K.S.H.J.K. Harischandra: Inland Fishery as an Additional Source of Income and Protein in Minor Tanks in Sri Lanka

In the past, village irrigation-tank based fisheries have played an important role in the Dry Zone of Sri Lanka. However, currently, its contribution to the economy is far below expectation (Ministry of fisheries & ocean resources – 2002). This is mainly due to the poor condition of minor irrigation systems and lack of multiple use approach in the planning and development of these schemes. The Minor Irrigation Tank Rehabilitation project implemented by Plan Sri Lanka supports the development of small irrigation systems in the Anuradhapura district in an integrated manner, taking peoples’ multiple water needs into consideration. Project interventions include infrastructure improvements, capacity building of farmers and partners, integrated watershed management, crop diversification and an inland fishery program to improve livelihoods and food security. Under this project, Twelve of the rehabilitated schemes were identified by the National Aquaculture Development Authority as suitable for inland fisheries and in 2006 /2007, 6 of the 12 tanks were stocked with fingerlings. The economic returns in some tanks have far outweighed the costs incurred. The paper discusses Plan Sri Lanka’s experiences in integrating inland fisheries within its tank rehabilitation project as part of Plan’s MUS programe for poverty alleviation. It will explain demonstrated benefits in income generation, provision of a supplementary protein source for improvement of nutritional status and improved institutional stability. It will highlight best practices in institutional and resource management and appropriate technological practices for increasing benefits and effectiveness in multiple water use. [authors abstract]

[Anonymous].  Submitted.  Poverty impacts of improved access to water and sanitation in Ethiopia.

F. Hagos, T. Slaymaker, J. Tucker, E. Ludi, E. Boelee & S. Awulachew: Poverty impacts of improved access to water and sanitation in Ethiopia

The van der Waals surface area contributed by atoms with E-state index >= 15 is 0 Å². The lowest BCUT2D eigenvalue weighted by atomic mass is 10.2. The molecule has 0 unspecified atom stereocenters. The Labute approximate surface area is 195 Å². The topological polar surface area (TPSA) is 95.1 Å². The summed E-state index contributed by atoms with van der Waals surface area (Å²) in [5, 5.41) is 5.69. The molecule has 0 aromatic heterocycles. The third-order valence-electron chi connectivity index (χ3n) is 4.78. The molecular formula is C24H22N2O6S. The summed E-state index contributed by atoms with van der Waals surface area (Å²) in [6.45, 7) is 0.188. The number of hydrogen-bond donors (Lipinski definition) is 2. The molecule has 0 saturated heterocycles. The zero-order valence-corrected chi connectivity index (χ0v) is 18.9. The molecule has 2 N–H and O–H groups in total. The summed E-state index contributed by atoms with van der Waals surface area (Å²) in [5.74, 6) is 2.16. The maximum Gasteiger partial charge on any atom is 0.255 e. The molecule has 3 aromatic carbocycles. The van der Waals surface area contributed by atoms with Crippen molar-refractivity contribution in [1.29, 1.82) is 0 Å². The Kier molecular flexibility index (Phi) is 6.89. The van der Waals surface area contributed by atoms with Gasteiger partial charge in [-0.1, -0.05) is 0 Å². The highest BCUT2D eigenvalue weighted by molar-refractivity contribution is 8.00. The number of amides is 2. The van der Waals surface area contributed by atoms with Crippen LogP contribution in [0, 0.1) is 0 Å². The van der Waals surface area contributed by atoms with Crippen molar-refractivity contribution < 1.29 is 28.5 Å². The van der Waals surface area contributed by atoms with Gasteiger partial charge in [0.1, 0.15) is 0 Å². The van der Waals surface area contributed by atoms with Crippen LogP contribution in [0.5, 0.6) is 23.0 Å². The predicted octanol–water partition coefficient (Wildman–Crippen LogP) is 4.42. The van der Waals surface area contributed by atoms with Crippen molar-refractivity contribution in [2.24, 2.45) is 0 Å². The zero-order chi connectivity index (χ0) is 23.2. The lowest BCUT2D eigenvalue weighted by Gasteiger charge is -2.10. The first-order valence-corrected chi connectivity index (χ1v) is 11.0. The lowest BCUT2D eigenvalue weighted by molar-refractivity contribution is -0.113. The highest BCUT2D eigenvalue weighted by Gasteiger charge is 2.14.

It is often argued that investments in water supply and sanitation (WSS) generate wide-ranging economic benefits. At the household level improved access to WSS is expected to lead to significant improvements not only in human health and welfare but also in levels of production and productivity. Investments in WSS are therefore considered important instruments for poverty reduction, but empirical evidence to support this remains quite limited. This study presents micro-evidence from a survey of 1500 households in Ethiopia on the economic impacts of improved access to WSS. We found that access to improved WSS has a strong statistical association with increased household water consumption and decreased average time spent to fetch water. Because of this time saving, household members with access to improved sources were also found to be more likely to participate in off-farm/non-farm employment. We also found strong evidence of positive impacts of improved access to WSS on health; although there are indications some type of illnesses may also have increased (e.g. water borne diseases). This evidence clearly shows that improving access to water supply infrastructure alone is not sufficient to bring about desired public health benefits. Interestingly, households with access to improved water supply and agricultural water were found to have significantly lower overall and food poverty levels in terms of incidence, depth and severity of poverty. Therefore, the pathways through which improved access to water supply has impacted poverty reduction in the study areas had to do with direct improved health benefits and through time-saving benefits induced increased participation of households in off/non-farm employment and irrigation. Determinants of off/non-farm employment and poverty were systematically analysed and factors identified and recommendations made to enhance these poverty impacts of water supply improvements. [authors abstract]

[Anonymous].  Submitted.  Multiple Functions of Water Management in Paddy Fields.

H. Furihata: Multiple Functions of Water Management in Paddy Fields

Water for agriculture in the paddy area of Asia monsoon regions is not just considered as an economic resource of individual farmers, but is thought to be a common resource shared by a whole rural community and a part of the people's lives. Paddy field irrigation has characteristics not only of negative externalities but also of positive externalities, such as flood prevention and ground water recharge. This paper introduces the multiple uses and functions of water for agriculture in the paddy area of Asia monsoon regions. It maps the high value generated from paddy farming in Asian countries and how this is critical for many communities in addressing the challenges of "Food security and Poverty Alleviation" and "Sustainable Water Use". [authors abstract]

[Anonymous].  Submitted.  A livelihood approach to water in rural areas and implications for MUS.

Jean-Marc Faurès, Guido Santini & Audrey Nepveu de Villemarceau: A livelihood approach to water interventions in rural areas and implications for Multiple Use Systems